… for Adobe Premiere Pro CC

Tip #1646: Timing Trick When Slowing Clips

Larry Jordan – LarryJordan.com

It’s a question of whether you want to adjust the duration or not.

The Clip Speed / Duration window with “Ripple Edit…” checked.

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I re-discovered this technique while researching my recent webinar: Clip Speed Effects in Adobe Premiere Pro.

There’s a “hidden” option when you change the speed of a clip in the Timeline that can make your editing life easier. But, it is off by default. When you want to change the speed of a clip, for example to create slower or faster motion:

  • Select the clip in the timeline and type Cmd + R.
  • This opens the Clip Speed / Duration window (see screen shot).
  • To alter the speed, change the Speed setting.

However, down lower, is an equally important option.

  • When Ripple Edit is off, changing the speed of a clip will not change its duration. (Unless you are increasing the speed of the clip and don’t have enough frames to fill the existing duration.) This means that all downstream clips don’t move.
  • When Ripple Edit is turned on, changing the clip speed will always change the duration of the clip AND adjust the position of all downstream clips so that there is no gaps.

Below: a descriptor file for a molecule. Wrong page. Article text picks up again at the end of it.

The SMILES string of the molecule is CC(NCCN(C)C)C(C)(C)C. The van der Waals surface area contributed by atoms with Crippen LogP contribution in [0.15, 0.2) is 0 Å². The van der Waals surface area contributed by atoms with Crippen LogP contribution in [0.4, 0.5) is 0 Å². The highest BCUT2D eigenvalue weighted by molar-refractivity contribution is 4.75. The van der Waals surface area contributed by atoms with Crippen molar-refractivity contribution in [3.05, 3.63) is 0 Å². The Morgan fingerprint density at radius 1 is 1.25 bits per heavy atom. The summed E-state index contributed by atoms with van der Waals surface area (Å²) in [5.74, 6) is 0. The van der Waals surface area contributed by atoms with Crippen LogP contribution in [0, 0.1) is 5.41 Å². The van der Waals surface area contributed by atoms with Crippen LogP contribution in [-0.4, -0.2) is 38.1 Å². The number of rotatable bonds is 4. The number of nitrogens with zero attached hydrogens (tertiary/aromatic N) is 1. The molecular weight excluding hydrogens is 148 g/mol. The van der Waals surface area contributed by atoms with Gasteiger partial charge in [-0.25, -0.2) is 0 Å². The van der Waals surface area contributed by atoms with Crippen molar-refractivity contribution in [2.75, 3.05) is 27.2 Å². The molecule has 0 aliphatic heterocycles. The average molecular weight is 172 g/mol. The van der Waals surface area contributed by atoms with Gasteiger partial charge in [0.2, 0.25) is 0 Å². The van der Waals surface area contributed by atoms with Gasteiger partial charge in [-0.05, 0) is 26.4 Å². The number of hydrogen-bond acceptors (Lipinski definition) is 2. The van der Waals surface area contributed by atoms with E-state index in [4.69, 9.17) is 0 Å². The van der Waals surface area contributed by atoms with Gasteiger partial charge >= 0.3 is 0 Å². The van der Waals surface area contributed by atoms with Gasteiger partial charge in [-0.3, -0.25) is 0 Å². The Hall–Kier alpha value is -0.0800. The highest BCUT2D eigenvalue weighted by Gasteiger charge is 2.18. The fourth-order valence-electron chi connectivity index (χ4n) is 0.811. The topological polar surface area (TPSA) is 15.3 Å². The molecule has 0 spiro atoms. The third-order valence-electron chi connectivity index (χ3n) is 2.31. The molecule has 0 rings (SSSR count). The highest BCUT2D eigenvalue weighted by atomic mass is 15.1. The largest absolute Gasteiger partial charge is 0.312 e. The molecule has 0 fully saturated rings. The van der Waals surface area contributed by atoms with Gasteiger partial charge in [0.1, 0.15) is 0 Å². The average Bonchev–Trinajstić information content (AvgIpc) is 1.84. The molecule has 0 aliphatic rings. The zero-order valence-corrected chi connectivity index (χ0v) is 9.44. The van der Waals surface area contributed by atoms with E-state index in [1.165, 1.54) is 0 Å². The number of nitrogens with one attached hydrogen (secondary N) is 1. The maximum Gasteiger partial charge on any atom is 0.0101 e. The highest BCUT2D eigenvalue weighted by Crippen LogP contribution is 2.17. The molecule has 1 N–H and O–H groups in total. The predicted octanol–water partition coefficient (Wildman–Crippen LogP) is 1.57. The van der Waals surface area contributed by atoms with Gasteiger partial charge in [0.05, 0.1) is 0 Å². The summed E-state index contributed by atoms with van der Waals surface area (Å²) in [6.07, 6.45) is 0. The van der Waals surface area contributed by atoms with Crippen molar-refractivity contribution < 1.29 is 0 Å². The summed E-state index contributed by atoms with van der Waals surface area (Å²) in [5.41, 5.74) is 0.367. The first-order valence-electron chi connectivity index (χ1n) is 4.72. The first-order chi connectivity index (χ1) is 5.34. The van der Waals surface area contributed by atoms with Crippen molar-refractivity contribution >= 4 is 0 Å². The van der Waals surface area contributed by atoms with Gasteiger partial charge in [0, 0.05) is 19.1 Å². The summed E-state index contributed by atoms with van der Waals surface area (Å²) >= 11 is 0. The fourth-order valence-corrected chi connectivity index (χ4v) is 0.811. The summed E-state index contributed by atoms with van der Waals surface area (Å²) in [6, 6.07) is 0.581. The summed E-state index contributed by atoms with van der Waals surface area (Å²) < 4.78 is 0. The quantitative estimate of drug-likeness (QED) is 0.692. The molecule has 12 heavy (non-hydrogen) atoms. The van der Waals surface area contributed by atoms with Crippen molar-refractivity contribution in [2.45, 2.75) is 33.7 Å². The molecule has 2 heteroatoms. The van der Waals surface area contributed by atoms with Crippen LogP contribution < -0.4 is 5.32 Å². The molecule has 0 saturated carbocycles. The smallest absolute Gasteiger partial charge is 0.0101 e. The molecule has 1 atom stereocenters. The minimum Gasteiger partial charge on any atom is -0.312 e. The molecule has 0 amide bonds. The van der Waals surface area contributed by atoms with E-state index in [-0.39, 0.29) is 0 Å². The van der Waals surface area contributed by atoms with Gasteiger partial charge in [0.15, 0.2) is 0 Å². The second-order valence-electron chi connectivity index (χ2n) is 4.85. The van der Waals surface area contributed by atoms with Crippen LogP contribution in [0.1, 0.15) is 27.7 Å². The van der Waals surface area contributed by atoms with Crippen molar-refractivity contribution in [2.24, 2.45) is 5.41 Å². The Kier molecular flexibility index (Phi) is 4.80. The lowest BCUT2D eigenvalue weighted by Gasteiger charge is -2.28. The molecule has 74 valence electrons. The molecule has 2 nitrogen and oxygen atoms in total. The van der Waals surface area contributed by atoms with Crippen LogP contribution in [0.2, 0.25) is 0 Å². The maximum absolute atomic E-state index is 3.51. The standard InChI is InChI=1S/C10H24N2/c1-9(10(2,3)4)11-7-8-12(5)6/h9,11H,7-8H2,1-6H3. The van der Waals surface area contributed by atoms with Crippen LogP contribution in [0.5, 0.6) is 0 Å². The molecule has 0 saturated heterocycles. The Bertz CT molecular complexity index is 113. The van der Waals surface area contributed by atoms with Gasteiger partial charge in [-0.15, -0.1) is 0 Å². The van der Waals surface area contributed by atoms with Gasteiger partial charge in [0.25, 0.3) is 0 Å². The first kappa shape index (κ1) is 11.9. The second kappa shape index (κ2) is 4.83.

The problem with Ripple Edit turned off is that not all frames in the original clip will be displayed. Once the original duration is reached, any unplayed frames are ignored.

The problem with Ripple Edit turned on is that, while all frames will play, the clip duration will change, altering the position of all downstream clips and, ultimately, the duration of your sequence.

There are reasons for selecting either option – and I’ve used both in projects – but it is important to know you have a choice.

Ripple Edit is turned off by default.


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1 reply
  1. Loren
    Loren says:

    Makes perfect sense to turn this off to freeze your timeline if you’re in rough cut and don’t want anything going out of synch (if unlinked). Slo mo is an effect and often these are final tweaks to a cut.

    Reply

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